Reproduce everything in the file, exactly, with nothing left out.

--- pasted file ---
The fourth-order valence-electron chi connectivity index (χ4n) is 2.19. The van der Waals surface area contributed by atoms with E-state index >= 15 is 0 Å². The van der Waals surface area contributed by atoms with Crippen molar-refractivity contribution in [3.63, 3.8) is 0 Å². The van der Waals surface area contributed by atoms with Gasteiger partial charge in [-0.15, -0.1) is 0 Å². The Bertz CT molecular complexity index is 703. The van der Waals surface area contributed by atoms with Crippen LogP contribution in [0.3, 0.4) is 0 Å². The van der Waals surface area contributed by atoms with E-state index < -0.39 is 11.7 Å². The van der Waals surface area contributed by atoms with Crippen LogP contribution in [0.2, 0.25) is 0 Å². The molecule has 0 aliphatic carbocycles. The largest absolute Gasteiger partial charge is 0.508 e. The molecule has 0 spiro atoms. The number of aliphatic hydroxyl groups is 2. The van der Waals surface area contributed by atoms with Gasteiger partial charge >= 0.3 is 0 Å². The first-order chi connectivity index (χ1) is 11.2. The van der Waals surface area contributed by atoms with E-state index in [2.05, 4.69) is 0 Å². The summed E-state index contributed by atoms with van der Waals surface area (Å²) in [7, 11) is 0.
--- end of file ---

The fourth-order valence-electron chi connectivity index (χ4n) is 2.19. The van der Waals surface area contributed by atoms with E-state index >= 15 is 0 Å². The van der Waals surface area contributed by atoms with Crippen molar-refractivity contribution in [3.63, 3.8) is 0 Å². The van der Waals surface area contributed by atoms with Gasteiger partial charge in [-0.15, -0.1) is 0 Å². The Bertz CT molecular complexity index is 703. The van der Waals surface area contributed by atoms with Crippen LogP contribution in [0.3, 0.4) is 0 Å². The van der Waals surface area contributed by atoms with E-state index < -0.39 is 11.7 Å². The van der Waals surface area contributed by atoms with Crippen LogP contribution in [0.2, 0.25) is 0 Å². The molecule has 0 aliphatic carbocycles. The largest absolute Gasteiger partial charge is 0.508 e. The molecule has 0 spiro atoms. The number of aliphatic hydroxyl groups is 2. The van der Waals surface area contributed by atoms with Gasteiger partial charge >= 0.3 is 0 Å². The first-order chi connectivity index (χ1) is 11.2. The van der Waals surface area contributed by atoms with E-state index in [2.05, 4.69) is 0 Å². The summed E-state index contributed by atoms with van der Waals surface area (Å²) in [7, 11) is 0.